Consistent with the other parts of HIPAA, the provisions of this rule generally would not apply to certain types of insurance entities, such as workers’ compensation and automobile insurance carriers, other property and casualty insurers, and certain forms of limited benefits coverage, even when such arrangements provide coverage for health care services. 29 U.S.C. 1186(c). We note that health care providers would be subject to the provisions of this rule with respect to the health care they provide to individuals, even if such providers seek or receive reimbursement from an insurance entity that is not a covered entity under these rules. However, nothing in this rule would be intended to prevent a health care provider from disclosing protected health information to a non-covered insurance entity for the purpose of obtaining payment for services. Further, under proposed § 164.510(n), this rule would permit disclosures by health care providers of protected health information to such insurance entities and to other persons when mandated by applicable law for the purposes of determining eligibility for coverage or benefits under such insurance arrangements. For example, a State workers’ compensation law that requires disclosure of protected health information to an insurer or employer for the purposes of determining an individual’s eligibility for medical or other benefits, or for the purpose of determining fitness for duty, would not be disturbed by this rule.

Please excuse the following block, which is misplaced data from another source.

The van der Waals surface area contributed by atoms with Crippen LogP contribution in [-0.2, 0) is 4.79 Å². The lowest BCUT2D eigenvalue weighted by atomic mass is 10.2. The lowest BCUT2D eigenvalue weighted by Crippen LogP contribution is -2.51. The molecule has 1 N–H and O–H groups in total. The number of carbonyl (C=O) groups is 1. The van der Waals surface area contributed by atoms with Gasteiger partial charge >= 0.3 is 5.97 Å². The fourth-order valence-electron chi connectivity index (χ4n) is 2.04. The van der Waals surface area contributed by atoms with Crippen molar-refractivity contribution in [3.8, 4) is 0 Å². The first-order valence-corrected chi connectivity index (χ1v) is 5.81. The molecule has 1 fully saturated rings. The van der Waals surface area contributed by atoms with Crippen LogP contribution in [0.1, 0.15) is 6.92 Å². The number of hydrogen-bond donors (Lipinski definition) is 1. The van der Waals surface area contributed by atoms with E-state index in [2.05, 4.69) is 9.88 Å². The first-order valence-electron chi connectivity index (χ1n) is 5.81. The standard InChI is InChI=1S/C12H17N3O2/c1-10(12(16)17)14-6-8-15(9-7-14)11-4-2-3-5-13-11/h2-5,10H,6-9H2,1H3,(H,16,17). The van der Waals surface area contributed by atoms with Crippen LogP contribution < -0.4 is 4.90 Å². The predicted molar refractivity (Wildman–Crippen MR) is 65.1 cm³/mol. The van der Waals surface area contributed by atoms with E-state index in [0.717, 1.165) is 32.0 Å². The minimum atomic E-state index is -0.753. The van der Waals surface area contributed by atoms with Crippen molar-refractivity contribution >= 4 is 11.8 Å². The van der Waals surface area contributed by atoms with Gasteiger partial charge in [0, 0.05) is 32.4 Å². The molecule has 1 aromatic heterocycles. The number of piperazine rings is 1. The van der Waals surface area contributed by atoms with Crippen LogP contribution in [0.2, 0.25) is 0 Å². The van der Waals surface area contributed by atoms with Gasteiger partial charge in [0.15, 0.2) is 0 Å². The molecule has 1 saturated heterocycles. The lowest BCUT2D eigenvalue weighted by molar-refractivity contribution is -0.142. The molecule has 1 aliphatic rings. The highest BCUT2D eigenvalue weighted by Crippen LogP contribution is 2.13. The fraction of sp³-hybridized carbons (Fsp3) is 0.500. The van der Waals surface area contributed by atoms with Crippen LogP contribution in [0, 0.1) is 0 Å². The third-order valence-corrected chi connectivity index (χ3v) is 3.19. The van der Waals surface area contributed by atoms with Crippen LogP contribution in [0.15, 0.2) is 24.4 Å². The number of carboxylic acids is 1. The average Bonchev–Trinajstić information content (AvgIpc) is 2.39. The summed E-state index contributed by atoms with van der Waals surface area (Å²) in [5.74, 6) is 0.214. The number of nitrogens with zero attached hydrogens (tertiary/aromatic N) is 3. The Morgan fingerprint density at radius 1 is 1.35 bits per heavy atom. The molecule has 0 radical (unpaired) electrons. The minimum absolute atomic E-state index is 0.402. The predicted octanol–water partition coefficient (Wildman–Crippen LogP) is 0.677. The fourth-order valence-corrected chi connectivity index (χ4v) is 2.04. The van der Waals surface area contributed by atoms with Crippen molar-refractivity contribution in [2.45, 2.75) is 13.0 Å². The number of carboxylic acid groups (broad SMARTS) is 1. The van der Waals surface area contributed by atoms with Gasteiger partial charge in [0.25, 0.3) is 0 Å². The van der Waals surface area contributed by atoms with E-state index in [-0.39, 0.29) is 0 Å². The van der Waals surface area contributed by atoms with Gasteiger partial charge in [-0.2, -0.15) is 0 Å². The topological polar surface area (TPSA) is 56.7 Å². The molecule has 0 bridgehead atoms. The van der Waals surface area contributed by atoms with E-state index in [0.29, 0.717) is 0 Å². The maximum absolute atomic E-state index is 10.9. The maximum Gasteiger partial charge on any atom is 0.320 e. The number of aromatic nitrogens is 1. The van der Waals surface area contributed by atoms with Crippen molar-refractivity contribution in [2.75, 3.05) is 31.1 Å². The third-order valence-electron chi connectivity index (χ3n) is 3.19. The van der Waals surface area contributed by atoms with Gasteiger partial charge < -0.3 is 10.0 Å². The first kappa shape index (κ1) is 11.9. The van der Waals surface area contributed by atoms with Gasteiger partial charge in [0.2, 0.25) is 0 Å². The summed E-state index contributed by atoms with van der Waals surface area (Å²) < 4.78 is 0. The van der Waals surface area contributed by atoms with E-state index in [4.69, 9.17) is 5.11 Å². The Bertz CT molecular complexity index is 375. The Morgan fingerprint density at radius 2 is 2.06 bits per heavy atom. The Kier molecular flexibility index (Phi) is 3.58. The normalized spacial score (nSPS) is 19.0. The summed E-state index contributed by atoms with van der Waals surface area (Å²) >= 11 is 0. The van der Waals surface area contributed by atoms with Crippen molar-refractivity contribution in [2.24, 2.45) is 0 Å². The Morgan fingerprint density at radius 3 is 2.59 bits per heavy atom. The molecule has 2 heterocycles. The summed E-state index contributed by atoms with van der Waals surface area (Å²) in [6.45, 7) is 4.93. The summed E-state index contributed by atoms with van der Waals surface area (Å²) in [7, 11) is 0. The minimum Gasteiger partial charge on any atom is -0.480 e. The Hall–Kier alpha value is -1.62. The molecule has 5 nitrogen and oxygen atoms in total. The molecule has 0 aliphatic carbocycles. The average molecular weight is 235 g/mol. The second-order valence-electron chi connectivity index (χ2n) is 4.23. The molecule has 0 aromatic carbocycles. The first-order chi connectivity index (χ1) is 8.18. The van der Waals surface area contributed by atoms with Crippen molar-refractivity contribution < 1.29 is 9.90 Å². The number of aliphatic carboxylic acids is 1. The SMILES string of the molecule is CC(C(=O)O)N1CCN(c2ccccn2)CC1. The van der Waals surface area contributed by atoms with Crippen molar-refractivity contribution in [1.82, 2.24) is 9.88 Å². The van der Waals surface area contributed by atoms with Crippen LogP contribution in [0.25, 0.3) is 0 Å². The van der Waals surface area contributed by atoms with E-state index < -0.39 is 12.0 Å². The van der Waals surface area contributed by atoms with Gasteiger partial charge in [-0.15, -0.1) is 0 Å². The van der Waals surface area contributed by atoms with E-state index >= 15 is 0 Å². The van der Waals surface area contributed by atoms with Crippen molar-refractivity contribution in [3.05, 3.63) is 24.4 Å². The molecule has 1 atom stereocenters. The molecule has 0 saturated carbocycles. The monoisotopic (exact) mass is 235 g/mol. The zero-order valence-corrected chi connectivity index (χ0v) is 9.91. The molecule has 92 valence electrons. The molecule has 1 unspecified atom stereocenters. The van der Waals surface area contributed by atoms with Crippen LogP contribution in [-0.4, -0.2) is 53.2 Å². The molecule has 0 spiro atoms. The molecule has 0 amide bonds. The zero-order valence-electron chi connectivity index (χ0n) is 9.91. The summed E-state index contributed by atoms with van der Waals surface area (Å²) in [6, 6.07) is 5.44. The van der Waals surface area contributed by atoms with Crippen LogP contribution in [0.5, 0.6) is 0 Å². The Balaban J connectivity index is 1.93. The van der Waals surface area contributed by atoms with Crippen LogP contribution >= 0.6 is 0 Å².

8. Secretary. This term means the Secretary of Health and Human Services and any other officer or employee of the Department of Health and Human Services to whom the authority involved has been delegated. It is provided for ease of reference.

9. Small health plan. The HIPAA does not define a “small health plan,” but instead explicitly leaves the definition to be determined by the Secretary. We propose to adopt the size classification used by the Small Business Administration. We would therefore define a “small health plan” as a health plan with annual receipts of $5 million or less. 31 CFR 121.201. This differs from the definition of “small health plan” in prior proposed Administrative Simplification rules. We will conform the definitions in the final Administrative Simplification rules.

10. Standard. The term “standard” would mean a prescribed set of rules, conditions, or requirements concerning classification of components, specification of materials, performance or operations, or delineation of procedures in describing products, systems, services, or practices. This definition is a general one, to accommodate the varying functions of the specific standards proposed in the other HIPAA regulations, as well as the rules proposed below.